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Progressive Voice: The Truth About Arlington’s Neighborhood Conservation Program

Progressive Voice is a weekly opinion column. The views and opinions expressed in the column are those of the individual authors and do not necessarily reflect the views of their organizations or ARLnow.

By Howard Solodky

Much has been said recently about Arlington County’s Neighborhood Conservation (NC) program that pays for neighborhood infrastructure projects such as sidewalks, streetlamps and traffic safety improvements. Because of misconceptions and rumors about the program and its overlooked public benefits, some have even suggested the program be terminated, while others have simply advanced unfounded criticisms. It’s time to set the record straight.

The Neighborhood Conservation Advisory Committee (NCAC), formed in 1977, administers the program with the valuable help of county staff. Representatives from most of the county’s civic associations participate on the NCAC and review and recommend action on projects proposed for their respective neighborhoods. This “bottom up” approach has resulted in the completion of missing link sidewalks, traffic flow enhancements and other pedestrian and commuter safety projects that would otherwise go unidentified.

County bonds fund the projects, with awards made through a rigorous, but fair, “points” process managed by the NCAC. The program has completed hundreds of neighborhood improvement projects and demand remains high. Notwithstanding that, the 2019-2028 Capital Improvement Plan (CIP) cut NC funding from $12 million to $5 million for 2019-2020 and then to $4 million for the following two-year cycle.

Recent criticism falls into two categories: Lack of equity; and cost effectiveness.

Lack of equity. Allegations of unfair distribution of NC projects among Arlington’s roughly 60 neighborhoods have arisen because some neighborhoods don’t participate in the program. The reality is that more than 85 percent of Arlington’s civic associations are active on the NCAC, and projects are not concentrated disproportionately in any particular neighborhood. One look at a map showing the dollar amounts and location of projects over the past 17 years reveals widespread geographic distribution. Three of the top five neighborhood beneficiaries, measured by dollars spent, are in south Arlington.

Length and cost of process.  While, historically, the time elapsed from project approval to completion could take five years or more, that is no longer the case. Through right-sizing county design and engineering staff assigned to the program, the time from County Board approval to project completion now averages roughly two and one-half years, similar to the time it takes to design, engineer and complete a typical county transportation project.

Another factor contributing to length of process is the county’s aging, and in some cases inadequate, infrastructure. With limited bond proceeds available to the NC program, and infrastructure repairs and improvements needed in many neighborhoods, only a fraction of the qualified NC projects can be funded each year. The rest must wait in line. Terminating or reducing the NC program won’t solve this problem; only more financial resources will.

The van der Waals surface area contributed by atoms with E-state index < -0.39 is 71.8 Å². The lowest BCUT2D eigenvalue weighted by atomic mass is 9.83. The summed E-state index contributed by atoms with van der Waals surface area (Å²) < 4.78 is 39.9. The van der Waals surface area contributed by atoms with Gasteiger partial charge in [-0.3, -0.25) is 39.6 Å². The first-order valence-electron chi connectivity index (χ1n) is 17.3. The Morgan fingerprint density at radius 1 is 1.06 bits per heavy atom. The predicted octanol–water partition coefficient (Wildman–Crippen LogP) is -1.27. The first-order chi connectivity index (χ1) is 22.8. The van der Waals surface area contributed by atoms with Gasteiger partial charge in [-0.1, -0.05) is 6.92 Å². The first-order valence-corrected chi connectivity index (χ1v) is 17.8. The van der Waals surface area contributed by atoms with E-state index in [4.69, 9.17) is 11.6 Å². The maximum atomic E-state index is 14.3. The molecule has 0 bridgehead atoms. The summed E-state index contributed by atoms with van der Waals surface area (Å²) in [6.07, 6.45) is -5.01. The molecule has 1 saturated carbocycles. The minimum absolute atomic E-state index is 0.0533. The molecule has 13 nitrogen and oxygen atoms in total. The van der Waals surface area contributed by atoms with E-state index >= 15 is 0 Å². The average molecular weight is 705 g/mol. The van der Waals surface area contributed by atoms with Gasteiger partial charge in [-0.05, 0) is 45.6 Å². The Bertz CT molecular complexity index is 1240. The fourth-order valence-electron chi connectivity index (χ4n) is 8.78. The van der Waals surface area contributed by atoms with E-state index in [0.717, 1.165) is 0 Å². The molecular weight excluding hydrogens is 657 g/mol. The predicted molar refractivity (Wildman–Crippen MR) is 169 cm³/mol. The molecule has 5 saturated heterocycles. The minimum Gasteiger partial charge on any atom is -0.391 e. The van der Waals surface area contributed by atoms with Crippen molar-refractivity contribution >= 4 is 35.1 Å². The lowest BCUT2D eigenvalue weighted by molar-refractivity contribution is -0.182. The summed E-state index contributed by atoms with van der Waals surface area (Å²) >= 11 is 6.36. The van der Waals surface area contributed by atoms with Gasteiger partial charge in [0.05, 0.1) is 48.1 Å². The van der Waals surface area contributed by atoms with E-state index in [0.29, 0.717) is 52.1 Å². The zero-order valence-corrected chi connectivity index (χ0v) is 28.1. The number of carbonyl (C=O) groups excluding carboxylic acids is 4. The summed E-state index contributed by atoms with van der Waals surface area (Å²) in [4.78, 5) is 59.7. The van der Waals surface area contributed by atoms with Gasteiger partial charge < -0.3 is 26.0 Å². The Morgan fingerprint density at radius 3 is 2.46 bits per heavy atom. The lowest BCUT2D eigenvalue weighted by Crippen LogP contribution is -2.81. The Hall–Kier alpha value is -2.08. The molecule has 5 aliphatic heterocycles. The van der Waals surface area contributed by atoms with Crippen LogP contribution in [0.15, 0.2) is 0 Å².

Alleged cost overruns are also often cited, even though close to 90 percent of NC projects are completed within budget. Moreover, 15 years ago, if the NCAC approved the construction of a sidewalk along a neighborhood street, the program would only pay for the cost of the actual sidewalk. Today, because of state and local legal requirements, a “simple” sidewalk project also entails costs for site control and management, storm water management, water mains and meters and potentially for underground utility conduit repair or replacement. The county requires that those costs be borne by the NC program, rather than by the Department of Environmental Services (DES) that has historically paid for those items. These “cost overruns” are, in fact, hidden savings for the budgets of various DES departments.

The 2019-2028 CIP required that the County Manager form a Neighborhood Conservation and Community Infrastructure Working Group to review and make recommendations regarding the NC program. That Working Group might want to consider how to:

  • Account for and share within DES the numerous costs that have been imposed on the program;
  • Discuss with DES staff and the County Board how to shorten their project review and approval processes; and
  • Reach out to neighborhoods that do not participate actively to more effectively educate them on the benefits of the NC program.

The future of the NC program is uncertain during this period of budgetary belt-tightening. Decision-makers need to move beyond the unsupported criticisms of the program, gain a better understanding of the hidden benefits realized from an all-volunteer program that identifies needed infrastructure repairs and improvements before that infrastructure breaks down, and fairly apportion among the divisions of DES the costs associated with NC capital projects. These steps can help preserve the scope and vitality of a valuable, community-based, neighborhood improvement program.

Howard Solodky is a tax attorney who recently retired from the law firm of Womble Bond Dickinson (US) LLP, and is the Old Glebe Civic Association’s representative on the NCAC.

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